Tydfil’s Siblings – part 2

We continue our look at St Tydfil’s family with a list of her sisters, again kindly provided by Carl Llewellyn.

GWLADYS. The wife of Gwynllyw Uilwy ab Glywys of Glywyseg in Monmouthshire, and the mother of Cattwg.

St Gwladys. Courtesy of David Nash Ford. http://www.earlybritishkingdoms.com/bios/gwladys.html

ARIANWEN. The wife of Iorwerth Hirflawdd of Powys, and the mother of Caenawg Mawr.

TANGLWST. The wife of Cyngen, and mother of Brochwael Ysgythrog, Maig and Ieuau. She was believed to have lived at Ynysygored where the nearby name of Hafod Tanglwst still survives.

MECHELL. The wife of Gynyr of Gaer Gawch.

NEFYN. The wife of Cynfarch Oer and mother of Urien Rheged. She was the founder of the church of Nefyn in Lleyn, Caernarfonshire.

GWAWR. The wife of Elidr Lydanwyn and mother of Llywarch Hen.

GWRGON. The wife of Cadrod Calchfynydd.

ELERI. The wife of Ceredig ab Cunedda and mother of Sandde, the father of St David.

LLEIAN. The wife of Gafran ab Dyfnal Hen, and mother of Aeddan Fradawg. She fled with her son after his defeat at the Battle of Arderydd to the Isle of Man. She is believed to have founded Capel Llanlleian in Carmarthen.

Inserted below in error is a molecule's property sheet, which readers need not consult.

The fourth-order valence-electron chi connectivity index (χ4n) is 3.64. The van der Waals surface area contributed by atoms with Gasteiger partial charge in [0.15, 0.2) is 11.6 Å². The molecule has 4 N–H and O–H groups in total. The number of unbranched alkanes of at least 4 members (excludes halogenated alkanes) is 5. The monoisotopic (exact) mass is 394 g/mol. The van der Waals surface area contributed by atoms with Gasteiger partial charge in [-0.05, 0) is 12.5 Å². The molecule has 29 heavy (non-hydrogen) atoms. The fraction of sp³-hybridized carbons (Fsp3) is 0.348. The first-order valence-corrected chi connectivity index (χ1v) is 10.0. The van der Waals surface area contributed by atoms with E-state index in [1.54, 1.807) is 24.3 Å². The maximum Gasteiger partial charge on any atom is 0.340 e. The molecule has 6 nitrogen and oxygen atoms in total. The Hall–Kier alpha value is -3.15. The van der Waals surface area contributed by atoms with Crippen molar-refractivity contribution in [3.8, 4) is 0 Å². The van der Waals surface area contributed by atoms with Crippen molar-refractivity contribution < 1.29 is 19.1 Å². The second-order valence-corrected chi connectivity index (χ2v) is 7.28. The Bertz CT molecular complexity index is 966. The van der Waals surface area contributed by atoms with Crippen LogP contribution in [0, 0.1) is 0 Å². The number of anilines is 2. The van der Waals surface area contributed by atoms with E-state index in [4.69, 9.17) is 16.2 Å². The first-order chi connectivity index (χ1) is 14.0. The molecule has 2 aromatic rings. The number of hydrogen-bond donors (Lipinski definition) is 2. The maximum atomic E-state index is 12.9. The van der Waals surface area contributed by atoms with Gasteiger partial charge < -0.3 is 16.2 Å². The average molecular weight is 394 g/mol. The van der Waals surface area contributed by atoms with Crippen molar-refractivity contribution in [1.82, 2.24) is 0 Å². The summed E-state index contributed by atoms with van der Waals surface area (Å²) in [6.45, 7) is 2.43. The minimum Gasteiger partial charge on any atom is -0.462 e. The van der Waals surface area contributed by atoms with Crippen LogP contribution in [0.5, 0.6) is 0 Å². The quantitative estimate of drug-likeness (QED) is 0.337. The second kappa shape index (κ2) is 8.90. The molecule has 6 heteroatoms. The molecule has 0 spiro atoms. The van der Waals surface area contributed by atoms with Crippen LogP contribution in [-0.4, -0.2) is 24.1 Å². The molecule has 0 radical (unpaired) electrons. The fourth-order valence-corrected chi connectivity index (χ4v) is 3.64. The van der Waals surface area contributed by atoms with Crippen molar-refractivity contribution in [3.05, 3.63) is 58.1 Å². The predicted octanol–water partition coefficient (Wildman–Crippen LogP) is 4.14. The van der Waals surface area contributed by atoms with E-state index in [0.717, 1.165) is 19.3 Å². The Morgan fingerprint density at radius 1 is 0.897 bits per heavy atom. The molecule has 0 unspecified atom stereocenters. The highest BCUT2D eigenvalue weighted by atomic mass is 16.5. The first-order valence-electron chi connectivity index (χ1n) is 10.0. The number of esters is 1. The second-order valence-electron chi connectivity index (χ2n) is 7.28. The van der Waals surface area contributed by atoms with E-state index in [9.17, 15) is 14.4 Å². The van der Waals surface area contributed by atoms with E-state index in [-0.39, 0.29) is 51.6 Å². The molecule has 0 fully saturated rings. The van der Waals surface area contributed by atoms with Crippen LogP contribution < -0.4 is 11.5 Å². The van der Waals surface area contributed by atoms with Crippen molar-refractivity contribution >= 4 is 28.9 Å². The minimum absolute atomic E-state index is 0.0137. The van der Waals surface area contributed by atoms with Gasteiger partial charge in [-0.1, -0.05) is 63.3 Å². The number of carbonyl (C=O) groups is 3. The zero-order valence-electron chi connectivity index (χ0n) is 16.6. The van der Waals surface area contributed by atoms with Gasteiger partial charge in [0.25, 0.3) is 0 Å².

NEFYDD. The wife of Tudwal Berr. She is said to have been a saint at Llech Gelyddon.

RHEINGAR. Said to have been a saint at Llech, Maelienydd (Radnorshire).

GOLEUDDYDD. Founded a church in the lost community of Llanysgin in Gwent.

GWENDDYDD. The wife of Cadell Deyrnllwg and mother of St Cyngen. She was buried at Towyn, Merionethshire.

TYDIAN. A saint who lived at Capel Ogwr (Ogmore Chapel) which formerly existed in the Parish of St Bride’s Major.

ELUNED. Also known as Elevetha, Almedha or Aled. She was dedicated to religion, and refused the hand of a young prince who wished to marry her. She was murdered near Brecon on a hill called Penginger, where a church was later built and dedicated to her.

St Eluned

CEINDRYCH. Lived at Llandewyn, Merionethshire.

GWEN. The wife of Llyr Merini and mother of Caradawg Freigfras. She founded the church at Talgarth, where she was murdered by the Saxons.

St Gwen. Courtesy of David Nash Ford. http://www.earlybritishkingdoms.com/bios/wennabg.html

CENEDLON. Also known as Cenai the Virgin. She lived at Emlyn in Cardiganshire.

CYMORTH. The wife of Brynach Wyddel.

CLYDAI. Lived with her sister Cymorth. She founded the church of Clydai in Pembrokeshire.